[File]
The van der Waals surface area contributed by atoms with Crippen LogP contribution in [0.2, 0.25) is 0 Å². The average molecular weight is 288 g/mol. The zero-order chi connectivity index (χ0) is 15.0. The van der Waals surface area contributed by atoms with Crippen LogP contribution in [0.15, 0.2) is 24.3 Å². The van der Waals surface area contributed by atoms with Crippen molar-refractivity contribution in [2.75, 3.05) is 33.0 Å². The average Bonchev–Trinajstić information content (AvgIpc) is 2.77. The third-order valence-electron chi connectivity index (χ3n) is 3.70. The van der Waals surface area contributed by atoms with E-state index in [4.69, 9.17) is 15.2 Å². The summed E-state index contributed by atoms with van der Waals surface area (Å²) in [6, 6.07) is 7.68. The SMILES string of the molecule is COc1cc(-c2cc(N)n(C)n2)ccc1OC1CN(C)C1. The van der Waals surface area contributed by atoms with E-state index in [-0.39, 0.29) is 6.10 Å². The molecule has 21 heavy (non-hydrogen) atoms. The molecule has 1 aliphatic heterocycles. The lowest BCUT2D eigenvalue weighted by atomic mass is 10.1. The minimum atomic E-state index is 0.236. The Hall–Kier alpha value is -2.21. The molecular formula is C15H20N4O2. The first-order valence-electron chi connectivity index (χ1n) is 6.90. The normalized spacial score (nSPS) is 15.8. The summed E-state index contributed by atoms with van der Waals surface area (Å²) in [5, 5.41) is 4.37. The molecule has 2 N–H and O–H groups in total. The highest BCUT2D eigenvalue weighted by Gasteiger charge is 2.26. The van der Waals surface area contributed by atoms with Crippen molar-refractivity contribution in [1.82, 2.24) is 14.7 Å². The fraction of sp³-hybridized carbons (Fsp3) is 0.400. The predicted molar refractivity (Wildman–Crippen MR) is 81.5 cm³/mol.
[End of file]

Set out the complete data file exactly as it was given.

The van der Waals surface area contributed by atoms with Crippen LogP contribution in [0.2, 0.25) is 0 Å². The average molecular weight is 288 g/mol. The zero-order chi connectivity index (χ0) is 15.0. The van der Waals surface area contributed by atoms with Crippen LogP contribution in [0.15, 0.2) is 24.3 Å². The van der Waals surface area contributed by atoms with Crippen molar-refractivity contribution in [2.75, 3.05) is 33.0 Å². The average Bonchev–Trinajstić information content (AvgIpc) is 2.77. The third-order valence-electron chi connectivity index (χ3n) is 3.70. The van der Waals surface area contributed by atoms with E-state index in [4.69, 9.17) is 15.2 Å². The summed E-state index contributed by atoms with van der Waals surface area (Å²) in [6, 6.07) is 7.68. The SMILES string of the molecule is COc1cc(-c2cc(N)n(C)n2)ccc1OC1CN(C)C1. The van der Waals surface area contributed by atoms with E-state index in [-0.39, 0.29) is 6.10 Å². The molecule has 21 heavy (non-hydrogen) atoms. The molecule has 1 aliphatic heterocycles. The lowest BCUT2D eigenvalue weighted by atomic mass is 10.1. The minimum atomic E-state index is 0.236. The Hall–Kier alpha value is -2.21. The molecular formula is C15H20N4O2. The first-order valence-electron chi connectivity index (χ1n) is 6.90. The normalized spacial score (nSPS) is 15.8. The summed E-state index contributed by atoms with van der Waals surface area (Å²) in [5, 5.41) is 4.37. The molecule has 2 N–H and O–H groups in total. The highest BCUT2D eigenvalue weighted by Gasteiger charge is 2.26. The van der Waals surface area contributed by atoms with Crippen molar-refractivity contribution in [1.82, 2.24) is 14.7 Å². The fraction of sp³-hybridized carbons (Fsp3) is 0.400. The predicted molar refractivity (Wildman–Crippen MR) is 81.5 cm³/mol.